Dairy intake during pregnancy reduced children’s eczema, asthma risks
A new study is suggesting that consuming dairy while pregnant was associated with a lower risk for infant atopic dermatitis/eczema, asthma and childhood atopic dermatitis/eczema.
Japanese researchers looked at 1,354 mother-child pairs to see if there is an association between the consumption of dairy, calcium and vitamin D during pregnancy and child allergic diseases in children ages 23-29 months. The researchers administered a diet history survey to the mothers to determine dairy intake during pregnancy. The researchers also had the mothers fill out a questionnaire defined by the International Study of Asthma and Allergies in Childhood and also looked at physician-diagnosed asthma and atopic eczema in the children studied.
Higher intake of dairy products were significantly associated with a reduced risk for infant atopic dermatitis/eczema. There was also a lower risk for physician-diagnosed asthma for infants from a higher intake of cheese by the mother during pregnancy.
The intake of calcium and yogurt during pregnancy presented inverse associations with physician-diagnosed baby atopic dermatitis/eczema. There was a significant correlation between maternal vitamin D intake and baby atopic dermatitis/eczema.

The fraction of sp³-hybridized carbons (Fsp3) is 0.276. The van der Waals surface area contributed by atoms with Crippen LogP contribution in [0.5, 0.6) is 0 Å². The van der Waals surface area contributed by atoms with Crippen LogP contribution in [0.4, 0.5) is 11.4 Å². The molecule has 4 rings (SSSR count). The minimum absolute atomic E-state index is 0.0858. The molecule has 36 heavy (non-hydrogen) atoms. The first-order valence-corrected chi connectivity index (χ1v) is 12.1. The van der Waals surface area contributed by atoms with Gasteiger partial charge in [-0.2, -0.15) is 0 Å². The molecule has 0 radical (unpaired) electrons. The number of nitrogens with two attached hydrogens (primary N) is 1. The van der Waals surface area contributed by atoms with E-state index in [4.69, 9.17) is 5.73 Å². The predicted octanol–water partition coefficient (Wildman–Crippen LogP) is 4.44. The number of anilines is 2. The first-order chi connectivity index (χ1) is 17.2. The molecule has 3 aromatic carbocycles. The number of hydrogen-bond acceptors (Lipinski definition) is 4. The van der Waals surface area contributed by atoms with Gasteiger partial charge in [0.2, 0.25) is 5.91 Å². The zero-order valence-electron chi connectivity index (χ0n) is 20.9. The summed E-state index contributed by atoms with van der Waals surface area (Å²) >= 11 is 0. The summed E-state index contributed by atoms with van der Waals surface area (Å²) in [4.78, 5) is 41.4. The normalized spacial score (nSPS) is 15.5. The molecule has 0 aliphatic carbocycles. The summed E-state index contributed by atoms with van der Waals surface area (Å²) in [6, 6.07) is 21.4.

This Japanese study suggests that higher consumption of dairy products by pregnant women can lower the risk of baby eczema, physician-diagnosed asthma and physician-diagnosed atopic dermatitis/eczema. The researchers concluded that “Higher maternal intake of vitamin D during pregnancy may increase the risk of infantile eczema in the last 12 months. Further well-designed prebirth cohort studies with accurate assessment of dietary habits during pregnancy and childhood allergic disorders are required to confirm these findings.”
What does this mean for you? If you plan to get pregnant or are pregnant consider increasing your intake of dairy and talk to your doctor about a vitamin D supplement. Studies of vitamin D show a relationship with atopic dermatitis/eczema. Individuals with higher levels of vitamin D in their bodies show a lower risk for atopic dermatitis/eczema. It’s always good to check with your doctor or your child’s doctor before administering new vitamins.
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